On a Windows Server 2003 machine seems like someone has logged in through RDP without using credentials: there is a logged access, but there are nor userid nor password.
I am wondering how is this possible, and I can't figure out a valid scenario, so I'm asking here.
This has been made by an attacker who then created an administrator account and re-logged in through his brand-new own-created account.
EDIT: ok, I now got the logs: in the Windows Event Logs there are some actions performed by a user that use a SID instead of a username. Those actions leads to a successfull login as sadmin, the renamed Administrator account, and that is the violation.
So he doesn't created a new account but he exploited the administrator one.

  • You mention this was made by an attacker - was this a pen test?
    – Doomgoose
    Sep 11, 2018 at 15:27
  • No, this was not a pen test
    – Flash
    Sep 11, 2018 at 15:33
  • 2
    This is impossible to explain without logs. Logs are your data; any explanation is based on what's logged. "There is a logged access"---what is in this log entry, and what other events happened shortly before/after. Without that information, no one can provide meaningful help.
    – DoubleD
    Sep 11, 2018 at 17:27
  • @Flash - if you have the event logs at hand, this would help an answer. There could very well be an exploit in use here, especially considering this is on a Windows 2003 server. How do you know there were no credentials used? Was this observed by eye, through a SIEM tool event or a raw log?
    – Doomgoose
    Sep 11, 2018 at 20:36
  • After some struggle, I now have the logs. I'm trying to update the answer to ask your questions.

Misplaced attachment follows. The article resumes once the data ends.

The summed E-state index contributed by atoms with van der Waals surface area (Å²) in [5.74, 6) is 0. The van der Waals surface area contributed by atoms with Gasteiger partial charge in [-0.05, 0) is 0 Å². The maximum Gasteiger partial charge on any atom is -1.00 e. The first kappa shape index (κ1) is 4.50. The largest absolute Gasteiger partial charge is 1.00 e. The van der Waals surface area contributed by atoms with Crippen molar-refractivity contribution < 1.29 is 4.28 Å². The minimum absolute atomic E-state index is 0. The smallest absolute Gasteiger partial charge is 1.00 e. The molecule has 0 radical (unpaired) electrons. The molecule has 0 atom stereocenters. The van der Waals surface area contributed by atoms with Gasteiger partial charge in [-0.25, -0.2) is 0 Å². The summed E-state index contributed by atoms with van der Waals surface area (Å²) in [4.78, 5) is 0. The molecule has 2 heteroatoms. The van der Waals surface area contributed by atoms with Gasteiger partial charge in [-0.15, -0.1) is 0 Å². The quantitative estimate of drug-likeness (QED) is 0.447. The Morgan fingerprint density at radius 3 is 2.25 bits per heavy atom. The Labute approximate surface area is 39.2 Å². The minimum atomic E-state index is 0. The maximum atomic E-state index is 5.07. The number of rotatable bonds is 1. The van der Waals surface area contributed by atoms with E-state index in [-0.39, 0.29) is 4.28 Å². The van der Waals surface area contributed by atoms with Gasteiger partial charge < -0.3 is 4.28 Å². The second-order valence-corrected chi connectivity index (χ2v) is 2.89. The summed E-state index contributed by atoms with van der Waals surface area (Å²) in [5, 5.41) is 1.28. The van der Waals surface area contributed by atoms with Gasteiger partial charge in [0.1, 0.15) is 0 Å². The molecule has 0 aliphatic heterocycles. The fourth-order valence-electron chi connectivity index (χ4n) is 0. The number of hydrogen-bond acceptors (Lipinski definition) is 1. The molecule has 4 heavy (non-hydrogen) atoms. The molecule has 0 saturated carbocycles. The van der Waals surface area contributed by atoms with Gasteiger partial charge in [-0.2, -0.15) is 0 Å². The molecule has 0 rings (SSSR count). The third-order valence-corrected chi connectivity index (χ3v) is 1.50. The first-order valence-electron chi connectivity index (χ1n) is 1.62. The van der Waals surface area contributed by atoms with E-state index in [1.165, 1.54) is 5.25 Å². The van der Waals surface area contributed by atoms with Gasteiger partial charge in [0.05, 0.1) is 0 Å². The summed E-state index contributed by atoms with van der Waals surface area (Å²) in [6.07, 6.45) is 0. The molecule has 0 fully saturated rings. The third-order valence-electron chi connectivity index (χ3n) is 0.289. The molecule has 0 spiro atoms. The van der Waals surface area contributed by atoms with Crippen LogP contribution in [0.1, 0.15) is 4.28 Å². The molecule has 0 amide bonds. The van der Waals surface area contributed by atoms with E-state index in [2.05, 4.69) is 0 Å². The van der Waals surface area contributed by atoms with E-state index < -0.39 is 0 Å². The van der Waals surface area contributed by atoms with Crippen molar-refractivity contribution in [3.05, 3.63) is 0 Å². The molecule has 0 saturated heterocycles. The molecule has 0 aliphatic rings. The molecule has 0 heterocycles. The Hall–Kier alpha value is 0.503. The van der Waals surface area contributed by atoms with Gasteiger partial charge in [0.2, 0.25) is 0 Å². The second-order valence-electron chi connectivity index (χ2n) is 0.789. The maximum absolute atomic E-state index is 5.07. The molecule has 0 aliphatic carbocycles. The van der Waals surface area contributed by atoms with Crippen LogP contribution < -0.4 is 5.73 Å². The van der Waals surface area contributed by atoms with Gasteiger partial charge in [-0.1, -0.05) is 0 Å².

– Flash
    Sep 18, 2018 at 8:30

2 Answers 2


As Chris already mentioned, an exploit could be run against the RDP server, or another gained access via another service (Telnet, SSH, Apache Server, etc...). Whether this was via a zero-day exploit or a brute force attack, is another matter.

Two exploits come to mind though, CVE-2008-4250 and CVE-2012-0002. However, without logs, I cannot know for certain. Furthermore, my answer is restricted to remote access attack vectors. Physical attack vectors have not been considered.

  • The CVE-2012-0002 seems to be the most probable scenario, but I can't be sure.
    – Flash
    Sep 18, 2018 at 8:50

Highest chances are they either found a valid exploit on the RDP version on this system and they gained access without credentials, or they found an exploit at another exposed service running in the same machine, got administrative access through it and launched an RDP connection to their new user. Scenario no.2 (gaining access from another service) could happen in other ways as well. That could include physical access (badusb, infected files through USB, quick access to keyboard when no one was looking etc), payload drop through malicious emails or fake web pages and way more, sometimes beyond imagination. So, there are lots of possible and VALID scenarios, since everything running in this server (including the server itself) sounds outdated.

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